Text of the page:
U.S. flag

An official website of the United States government, Department of Justice.

DNA - A Prosecutor’s Practice Notebook Inventory

Database Challenges

Home  |  Glossary  |  Resources  |  Help  |  Contact Us  |  Course Map

The defense may argue that the way a database was created is flawed.

The NRC II states there is no reason to suspect that persons who contribute to blood banks differ from a random sample of the population. It found that "there is empirical evidence to the contrary: If a comparison is made of samples chosen in different ways, the results from calculations made from the different databases are quite similar" [NRC II, p. 127.].

The NRC 1 suggested that 100 randomly chosen people provide 200 alleles, which are adequate for estimating allele frequencies (page 94).

The defense may argue that the database is too small to be meaningful.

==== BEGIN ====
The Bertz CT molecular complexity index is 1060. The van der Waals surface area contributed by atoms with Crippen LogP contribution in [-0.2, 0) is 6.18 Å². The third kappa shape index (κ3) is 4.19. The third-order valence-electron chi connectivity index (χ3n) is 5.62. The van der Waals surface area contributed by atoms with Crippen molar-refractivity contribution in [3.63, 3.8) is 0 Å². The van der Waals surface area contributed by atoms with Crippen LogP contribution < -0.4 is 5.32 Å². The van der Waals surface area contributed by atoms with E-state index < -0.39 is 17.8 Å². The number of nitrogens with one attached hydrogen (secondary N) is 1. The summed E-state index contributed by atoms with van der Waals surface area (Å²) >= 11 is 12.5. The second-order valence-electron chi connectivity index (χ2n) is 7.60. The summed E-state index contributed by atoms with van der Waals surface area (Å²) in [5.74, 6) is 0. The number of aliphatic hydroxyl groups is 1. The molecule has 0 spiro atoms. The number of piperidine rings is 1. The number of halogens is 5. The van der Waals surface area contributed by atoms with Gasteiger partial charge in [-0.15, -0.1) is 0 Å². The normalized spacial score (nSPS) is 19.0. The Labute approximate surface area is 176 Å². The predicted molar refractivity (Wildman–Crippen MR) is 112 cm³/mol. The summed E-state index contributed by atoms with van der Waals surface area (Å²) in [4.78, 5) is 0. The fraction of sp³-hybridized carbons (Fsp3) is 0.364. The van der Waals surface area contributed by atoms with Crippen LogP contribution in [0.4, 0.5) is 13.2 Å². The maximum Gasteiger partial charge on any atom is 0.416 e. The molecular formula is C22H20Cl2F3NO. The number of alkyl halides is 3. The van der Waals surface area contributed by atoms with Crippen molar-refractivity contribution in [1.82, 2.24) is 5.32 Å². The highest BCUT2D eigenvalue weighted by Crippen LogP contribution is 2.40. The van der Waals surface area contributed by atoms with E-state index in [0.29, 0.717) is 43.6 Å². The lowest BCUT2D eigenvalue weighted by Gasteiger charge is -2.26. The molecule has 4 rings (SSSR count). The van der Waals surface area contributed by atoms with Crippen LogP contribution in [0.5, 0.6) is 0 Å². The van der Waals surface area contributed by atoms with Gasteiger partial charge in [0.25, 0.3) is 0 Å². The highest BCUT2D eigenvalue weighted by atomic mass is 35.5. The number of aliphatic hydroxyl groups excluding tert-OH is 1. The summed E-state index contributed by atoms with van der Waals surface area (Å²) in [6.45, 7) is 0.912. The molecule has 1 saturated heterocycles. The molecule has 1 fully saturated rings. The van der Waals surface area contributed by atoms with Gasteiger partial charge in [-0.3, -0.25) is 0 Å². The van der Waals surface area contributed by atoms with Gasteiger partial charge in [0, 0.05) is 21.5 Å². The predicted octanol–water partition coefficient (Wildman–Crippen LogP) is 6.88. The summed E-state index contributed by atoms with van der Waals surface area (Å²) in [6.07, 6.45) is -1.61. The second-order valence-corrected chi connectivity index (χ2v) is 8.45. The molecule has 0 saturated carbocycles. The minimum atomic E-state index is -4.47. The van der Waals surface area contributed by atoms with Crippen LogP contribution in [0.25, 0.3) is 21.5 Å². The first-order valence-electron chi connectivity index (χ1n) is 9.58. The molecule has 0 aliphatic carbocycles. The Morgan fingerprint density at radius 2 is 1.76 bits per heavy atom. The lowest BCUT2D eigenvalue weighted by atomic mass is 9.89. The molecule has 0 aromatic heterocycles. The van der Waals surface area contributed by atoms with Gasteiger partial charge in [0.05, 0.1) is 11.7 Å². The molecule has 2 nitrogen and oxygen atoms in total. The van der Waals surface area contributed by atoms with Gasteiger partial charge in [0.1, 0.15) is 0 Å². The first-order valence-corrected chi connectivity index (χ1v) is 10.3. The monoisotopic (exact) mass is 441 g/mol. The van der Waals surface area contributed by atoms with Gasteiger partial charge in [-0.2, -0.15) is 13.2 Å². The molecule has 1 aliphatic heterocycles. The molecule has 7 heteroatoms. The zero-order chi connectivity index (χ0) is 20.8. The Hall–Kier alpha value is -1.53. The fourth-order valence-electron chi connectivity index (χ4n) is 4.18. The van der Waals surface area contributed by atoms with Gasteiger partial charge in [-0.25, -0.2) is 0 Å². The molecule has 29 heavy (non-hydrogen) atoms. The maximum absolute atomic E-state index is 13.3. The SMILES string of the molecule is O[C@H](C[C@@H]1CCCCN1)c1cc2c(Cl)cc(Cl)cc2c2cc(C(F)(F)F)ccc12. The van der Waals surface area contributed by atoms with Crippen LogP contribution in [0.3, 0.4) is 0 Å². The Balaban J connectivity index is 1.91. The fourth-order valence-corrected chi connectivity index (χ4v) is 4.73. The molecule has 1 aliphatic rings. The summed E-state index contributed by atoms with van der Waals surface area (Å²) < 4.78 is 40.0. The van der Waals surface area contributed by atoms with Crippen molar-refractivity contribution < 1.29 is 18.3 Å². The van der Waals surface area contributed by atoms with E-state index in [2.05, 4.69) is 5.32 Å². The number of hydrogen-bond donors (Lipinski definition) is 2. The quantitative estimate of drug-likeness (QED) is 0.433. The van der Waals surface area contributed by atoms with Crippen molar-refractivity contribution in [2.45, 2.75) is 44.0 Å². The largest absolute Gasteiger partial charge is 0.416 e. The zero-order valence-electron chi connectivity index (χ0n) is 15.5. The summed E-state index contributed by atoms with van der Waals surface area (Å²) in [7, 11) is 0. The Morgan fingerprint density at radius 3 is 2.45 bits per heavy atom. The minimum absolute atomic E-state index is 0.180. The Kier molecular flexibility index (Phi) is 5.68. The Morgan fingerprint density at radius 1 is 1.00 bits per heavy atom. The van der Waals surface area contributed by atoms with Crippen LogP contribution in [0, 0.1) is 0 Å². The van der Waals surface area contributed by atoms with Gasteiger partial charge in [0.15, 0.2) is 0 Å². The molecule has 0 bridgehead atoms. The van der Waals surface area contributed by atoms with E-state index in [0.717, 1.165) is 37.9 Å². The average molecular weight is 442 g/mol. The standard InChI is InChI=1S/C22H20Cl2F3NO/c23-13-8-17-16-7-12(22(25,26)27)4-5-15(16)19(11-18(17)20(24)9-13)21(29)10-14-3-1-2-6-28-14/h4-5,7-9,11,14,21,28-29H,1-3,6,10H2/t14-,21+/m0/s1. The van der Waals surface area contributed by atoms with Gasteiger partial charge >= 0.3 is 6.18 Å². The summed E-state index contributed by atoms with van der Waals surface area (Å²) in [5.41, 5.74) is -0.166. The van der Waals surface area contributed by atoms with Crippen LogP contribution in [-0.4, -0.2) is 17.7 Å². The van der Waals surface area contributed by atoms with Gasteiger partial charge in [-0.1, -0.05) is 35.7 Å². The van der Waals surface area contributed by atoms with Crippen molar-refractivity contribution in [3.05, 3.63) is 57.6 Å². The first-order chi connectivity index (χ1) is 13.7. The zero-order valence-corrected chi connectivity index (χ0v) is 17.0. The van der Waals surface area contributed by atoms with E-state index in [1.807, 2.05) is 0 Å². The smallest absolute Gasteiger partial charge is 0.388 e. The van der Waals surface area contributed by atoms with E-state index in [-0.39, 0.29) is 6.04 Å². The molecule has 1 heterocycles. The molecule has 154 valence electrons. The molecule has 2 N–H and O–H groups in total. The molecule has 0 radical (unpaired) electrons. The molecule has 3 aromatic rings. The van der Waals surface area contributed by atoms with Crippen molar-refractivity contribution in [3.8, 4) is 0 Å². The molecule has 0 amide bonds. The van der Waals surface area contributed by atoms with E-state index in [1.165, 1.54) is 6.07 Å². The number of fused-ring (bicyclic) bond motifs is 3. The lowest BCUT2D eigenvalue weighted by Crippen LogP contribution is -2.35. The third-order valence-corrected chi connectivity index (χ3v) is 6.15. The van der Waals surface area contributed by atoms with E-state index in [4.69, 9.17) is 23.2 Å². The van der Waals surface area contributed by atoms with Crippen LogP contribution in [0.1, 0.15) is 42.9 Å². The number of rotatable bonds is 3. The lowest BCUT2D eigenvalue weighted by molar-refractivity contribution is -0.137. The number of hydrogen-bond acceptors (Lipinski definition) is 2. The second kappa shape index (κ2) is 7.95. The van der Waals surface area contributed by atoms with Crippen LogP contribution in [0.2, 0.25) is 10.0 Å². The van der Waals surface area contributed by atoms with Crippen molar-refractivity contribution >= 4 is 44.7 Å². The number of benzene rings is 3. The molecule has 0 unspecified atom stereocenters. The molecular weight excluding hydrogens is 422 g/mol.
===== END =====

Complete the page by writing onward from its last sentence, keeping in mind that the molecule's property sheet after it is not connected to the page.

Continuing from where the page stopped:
A statistically sufficient database requires a minimum of only 100 samples. These calculations are based on the number of all possible DNA profiles for the loci used.

The defense may assert the database does not reflect all of the subpopulations represented in the jurisdiction.

First, the database includes the largest subpopulations in a jurisdiction merely to assist in interpreting the DNA results. Humans share 99.9% of their DNA. People differ in only 0.1% of their DNA.

Second, the frequency differences between subpopulations are considered to be statistically insignificant. The NRC II recommends the use of a statistical compensation called the theta correction (NRC II at p. 29-30, 102-106, and 114-116). The theta correction compensates for any of the minor differences in subpopulations.

Frequency Differences

The analyst typically does not know the race of the defendant. If a defendant is from an unusually isolated subgroup and it would be expected that the person committing the crime would be a member of this isolated subgroup, notify the lab and ask that a more conservative correction be used for the statistical calculation in accordance with their lab protocol and NRC II recommendations. (see National Research Council, The Evaluation of Forensic DNA Evidence (1996), p. 116)


Back Forward